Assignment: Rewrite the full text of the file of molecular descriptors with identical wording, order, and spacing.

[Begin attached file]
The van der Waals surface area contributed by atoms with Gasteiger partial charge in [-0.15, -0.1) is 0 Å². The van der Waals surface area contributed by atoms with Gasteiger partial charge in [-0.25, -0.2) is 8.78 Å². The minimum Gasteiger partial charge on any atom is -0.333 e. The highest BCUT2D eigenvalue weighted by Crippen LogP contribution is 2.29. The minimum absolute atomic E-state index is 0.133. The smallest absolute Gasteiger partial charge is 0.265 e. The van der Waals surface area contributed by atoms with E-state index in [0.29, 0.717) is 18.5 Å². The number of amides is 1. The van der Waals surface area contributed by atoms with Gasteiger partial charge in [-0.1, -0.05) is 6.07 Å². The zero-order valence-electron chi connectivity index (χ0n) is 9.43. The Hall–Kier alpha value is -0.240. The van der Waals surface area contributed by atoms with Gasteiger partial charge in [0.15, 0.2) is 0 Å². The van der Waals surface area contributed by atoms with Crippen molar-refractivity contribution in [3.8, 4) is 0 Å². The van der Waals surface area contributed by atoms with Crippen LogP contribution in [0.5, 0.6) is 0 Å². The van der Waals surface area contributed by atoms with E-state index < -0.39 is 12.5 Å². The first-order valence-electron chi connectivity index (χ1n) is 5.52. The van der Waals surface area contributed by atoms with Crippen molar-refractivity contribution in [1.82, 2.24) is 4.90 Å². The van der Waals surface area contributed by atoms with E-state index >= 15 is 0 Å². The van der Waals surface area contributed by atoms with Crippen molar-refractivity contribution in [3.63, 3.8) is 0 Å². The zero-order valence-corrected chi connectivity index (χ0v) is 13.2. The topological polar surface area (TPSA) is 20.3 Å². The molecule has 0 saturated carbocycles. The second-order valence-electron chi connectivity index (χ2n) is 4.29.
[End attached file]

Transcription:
The van der Waals surface area contributed by atoms with Gasteiger partial charge in [-0.15, -0.1) is 0 Å². The van der Waals surface area contributed by atoms with Gasteiger partial charge in [-0.25, -0.2) is 8.78 Å². The minimum Gasteiger partial charge on any atom is -0.333 e. The highest BCUT2D eigenvalue weighted by Crippen LogP contribution is 2.29. The minimum absolute atomic E-state index is 0.133. The smallest absolute Gasteiger partial charge is 0.265 e. The van der Waals surface area contributed by atoms with E-state index in [0.29, 0.717) is 18.5 Å². The number of amides is 1. The van der Waals surface area contributed by atoms with Gasteiger partial charge in [-0.1, -0.05) is 6.07 Å². The zero-order valence-electron chi connectivity index (χ0n) is 9.43. The Hall–Kier alpha value is -0.240. The van der Waals surface area contributed by atoms with Gasteiger partial charge in [0.15, 0.2) is 0 Å². The van der Waals surface area contributed by atoms with Crippen molar-refractivity contribution in [3.8, 4) is 0 Å². The van der Waals surface area contributed by atoms with Crippen LogP contribution in [0.5, 0.6) is 0 Å². The van der Waals surface area contributed by atoms with E-state index < -0.39 is 12.5 Å². The first-order valence-electron chi connectivity index (χ1n) is 5.52. The van der Waals surface area contributed by atoms with Crippen molar-refractivity contribution in [1.82, 2.24) is 4.90 Å². The van der Waals surface area contributed by atoms with E-state index >= 15 is 0 Å². The van der Waals surface area contributed by atoms with Crippen molar-refractivity contribution in [3.63, 3.8) is 0 Å². The zero-order valence-corrected chi connectivity index (χ0v) is 13.2. The topological polar surface area (TPSA) is 20.3 Å². The molecule has 0 saturated carbocycles. The second-order valence-electron chi connectivity index (χ2n) is 4.29.